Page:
TCP’s role in cotton trade opposed

Published Dec 22, 2011 03:25am

According to official figures, around 11.1 million bales reached ginneries and little less than last year the spinners have lifted cotton so far because of gas and power shortages in Punjab where industry on average is shut for four days a week.

 

KARACHI: The All-Pakistan Textile Mills Association cautioned on Wednesday that the government could incur a loss of Rs10 billion if the Trading Corporation of Pakistan (TCP) procures one million bales from ginners.

Aptma chairman Mohsin Aziz said in Karachi on Wednesday that unsold stocks of around two million bales presently lying with ginners are affected by flood water and if the government allows TCP to procure the same, it would result in loss to the national exchequer.

Mohsin Aziz attributed bigger holding of two million bales with ginners this year as compared to 1.2 million bales last year to gas and power shortages in the Punjab that curbed demand of the industry.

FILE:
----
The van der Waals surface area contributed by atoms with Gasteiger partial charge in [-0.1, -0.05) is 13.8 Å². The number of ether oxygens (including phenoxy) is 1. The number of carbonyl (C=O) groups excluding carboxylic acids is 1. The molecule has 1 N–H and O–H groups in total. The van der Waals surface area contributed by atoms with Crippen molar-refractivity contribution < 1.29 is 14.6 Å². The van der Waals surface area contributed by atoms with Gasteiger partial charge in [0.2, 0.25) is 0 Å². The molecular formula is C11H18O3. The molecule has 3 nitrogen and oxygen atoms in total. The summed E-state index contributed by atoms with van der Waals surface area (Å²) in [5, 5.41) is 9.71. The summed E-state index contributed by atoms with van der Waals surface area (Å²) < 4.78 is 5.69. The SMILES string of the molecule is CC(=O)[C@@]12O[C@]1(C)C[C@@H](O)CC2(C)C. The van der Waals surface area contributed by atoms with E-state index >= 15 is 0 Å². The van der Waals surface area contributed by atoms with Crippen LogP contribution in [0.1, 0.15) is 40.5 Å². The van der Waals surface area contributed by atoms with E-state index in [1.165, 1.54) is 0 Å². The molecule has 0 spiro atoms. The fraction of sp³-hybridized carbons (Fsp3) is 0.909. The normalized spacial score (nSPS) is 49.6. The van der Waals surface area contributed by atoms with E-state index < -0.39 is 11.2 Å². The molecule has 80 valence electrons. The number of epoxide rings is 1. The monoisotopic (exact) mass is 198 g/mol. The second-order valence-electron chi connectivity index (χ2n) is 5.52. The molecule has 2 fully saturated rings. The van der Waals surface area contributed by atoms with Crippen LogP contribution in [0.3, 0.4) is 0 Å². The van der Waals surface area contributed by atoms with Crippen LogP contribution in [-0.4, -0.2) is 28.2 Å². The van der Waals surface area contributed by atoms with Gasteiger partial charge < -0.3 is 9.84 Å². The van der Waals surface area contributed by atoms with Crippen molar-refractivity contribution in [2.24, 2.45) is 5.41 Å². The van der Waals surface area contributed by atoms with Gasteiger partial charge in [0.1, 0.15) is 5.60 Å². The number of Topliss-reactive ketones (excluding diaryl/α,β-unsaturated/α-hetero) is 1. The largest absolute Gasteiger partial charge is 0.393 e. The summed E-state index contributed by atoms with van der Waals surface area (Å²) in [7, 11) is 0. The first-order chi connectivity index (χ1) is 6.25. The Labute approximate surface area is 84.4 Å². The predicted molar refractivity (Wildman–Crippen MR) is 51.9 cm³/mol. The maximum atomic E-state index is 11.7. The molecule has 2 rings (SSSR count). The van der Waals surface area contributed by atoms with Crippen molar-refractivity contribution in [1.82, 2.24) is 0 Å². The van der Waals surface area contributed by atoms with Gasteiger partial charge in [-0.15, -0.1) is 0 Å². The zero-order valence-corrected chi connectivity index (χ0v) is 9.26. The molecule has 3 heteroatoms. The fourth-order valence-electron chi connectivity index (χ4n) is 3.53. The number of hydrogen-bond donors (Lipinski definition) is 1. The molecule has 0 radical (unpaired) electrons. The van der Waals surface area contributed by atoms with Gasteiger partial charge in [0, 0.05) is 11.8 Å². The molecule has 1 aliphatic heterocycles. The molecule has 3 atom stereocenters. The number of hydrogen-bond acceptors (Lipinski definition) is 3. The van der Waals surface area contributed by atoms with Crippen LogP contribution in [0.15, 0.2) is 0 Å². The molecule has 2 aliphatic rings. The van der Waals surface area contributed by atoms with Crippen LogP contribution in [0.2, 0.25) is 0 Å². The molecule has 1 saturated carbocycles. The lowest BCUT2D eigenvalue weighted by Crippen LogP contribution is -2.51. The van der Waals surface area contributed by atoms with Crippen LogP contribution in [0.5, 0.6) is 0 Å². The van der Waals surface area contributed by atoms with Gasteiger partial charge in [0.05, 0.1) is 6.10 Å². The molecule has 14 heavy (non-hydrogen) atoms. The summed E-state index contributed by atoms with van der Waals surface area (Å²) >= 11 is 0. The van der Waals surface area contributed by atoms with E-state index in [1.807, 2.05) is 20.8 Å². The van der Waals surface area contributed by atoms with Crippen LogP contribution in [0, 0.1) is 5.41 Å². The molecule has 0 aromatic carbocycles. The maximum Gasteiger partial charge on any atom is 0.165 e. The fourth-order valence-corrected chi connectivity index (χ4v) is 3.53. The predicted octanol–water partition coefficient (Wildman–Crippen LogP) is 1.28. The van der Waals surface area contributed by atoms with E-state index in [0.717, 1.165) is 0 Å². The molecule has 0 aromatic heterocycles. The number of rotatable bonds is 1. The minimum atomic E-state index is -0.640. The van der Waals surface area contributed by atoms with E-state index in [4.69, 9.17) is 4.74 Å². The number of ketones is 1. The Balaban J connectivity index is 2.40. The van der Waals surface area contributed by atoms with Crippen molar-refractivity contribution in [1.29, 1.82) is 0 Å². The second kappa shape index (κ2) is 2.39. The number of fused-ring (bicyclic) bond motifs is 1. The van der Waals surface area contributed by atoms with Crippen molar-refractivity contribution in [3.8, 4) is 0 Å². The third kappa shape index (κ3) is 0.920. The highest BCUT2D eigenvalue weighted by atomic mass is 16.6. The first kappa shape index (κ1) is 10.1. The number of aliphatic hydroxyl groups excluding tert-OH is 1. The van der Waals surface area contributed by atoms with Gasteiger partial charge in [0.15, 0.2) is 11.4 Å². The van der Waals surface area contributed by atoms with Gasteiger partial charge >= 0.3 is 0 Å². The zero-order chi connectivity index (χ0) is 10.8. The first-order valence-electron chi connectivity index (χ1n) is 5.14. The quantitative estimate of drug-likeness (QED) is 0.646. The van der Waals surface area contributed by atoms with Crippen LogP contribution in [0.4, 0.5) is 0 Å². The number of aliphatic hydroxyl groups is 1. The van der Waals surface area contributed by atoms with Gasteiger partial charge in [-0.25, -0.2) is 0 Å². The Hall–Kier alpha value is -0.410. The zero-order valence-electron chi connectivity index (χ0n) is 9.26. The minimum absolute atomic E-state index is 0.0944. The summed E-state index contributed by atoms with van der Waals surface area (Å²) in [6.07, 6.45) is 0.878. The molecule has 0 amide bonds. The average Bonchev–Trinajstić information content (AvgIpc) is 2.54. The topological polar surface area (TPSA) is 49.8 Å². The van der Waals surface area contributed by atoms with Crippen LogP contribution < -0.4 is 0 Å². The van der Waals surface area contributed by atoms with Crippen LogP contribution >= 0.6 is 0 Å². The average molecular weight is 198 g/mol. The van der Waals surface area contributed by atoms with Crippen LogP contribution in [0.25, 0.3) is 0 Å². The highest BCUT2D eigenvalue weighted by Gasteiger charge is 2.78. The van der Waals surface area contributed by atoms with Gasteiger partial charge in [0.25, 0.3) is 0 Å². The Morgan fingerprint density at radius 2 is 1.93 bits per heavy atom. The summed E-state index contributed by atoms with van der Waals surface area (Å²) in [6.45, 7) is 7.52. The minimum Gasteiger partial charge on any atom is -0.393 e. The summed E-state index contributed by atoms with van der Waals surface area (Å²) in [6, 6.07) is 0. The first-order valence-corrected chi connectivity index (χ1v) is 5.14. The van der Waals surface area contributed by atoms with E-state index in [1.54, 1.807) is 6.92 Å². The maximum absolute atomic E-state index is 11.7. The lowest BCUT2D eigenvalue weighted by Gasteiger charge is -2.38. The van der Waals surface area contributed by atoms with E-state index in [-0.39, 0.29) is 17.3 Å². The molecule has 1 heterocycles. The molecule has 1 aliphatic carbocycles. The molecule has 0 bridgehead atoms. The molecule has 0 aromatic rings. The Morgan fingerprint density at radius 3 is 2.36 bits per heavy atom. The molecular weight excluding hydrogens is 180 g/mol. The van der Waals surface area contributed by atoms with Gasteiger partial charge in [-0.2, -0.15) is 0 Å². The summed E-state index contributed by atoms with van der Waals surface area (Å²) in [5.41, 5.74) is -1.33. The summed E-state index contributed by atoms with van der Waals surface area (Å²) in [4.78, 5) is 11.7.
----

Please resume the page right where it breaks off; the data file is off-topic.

He said that when the government abstained from intervening in the period of cotton shortage last year, it should not have interfered in this matter this year when the supply situation has reversed.

He said in case government allows the TCP to lift one million bales as being demanded, it would create another scam because price of flood affected cotton held by ginners is not more than Rs3000 per bale against current market price of around Rs3600 per bale.

According to official figures, he said up to Dec 15, around 11.1 million bales reached ginneries and little less than last year the spinners have lifted cotton so far because of gas and power shortages in the Punjab where industry on average is shut for four days a week.

Meanwhile, Mohsin Aziz said the cotton assessment committee had placed total production of cotton this season at 12.2 million bales which indicates that if industry is run at full capacity, there would be shortage of cotton for domestic consumption.He felt that the decision of TCP’s intervention would not benefit growers as 90 per cent of the crop had already reached ginners.

Mohsin Aziz also rejected the notion that there was only one buyer (spinners) in the market and said that private sector exporters were also active and have booked cotton for export up to 450,000 bales for far.

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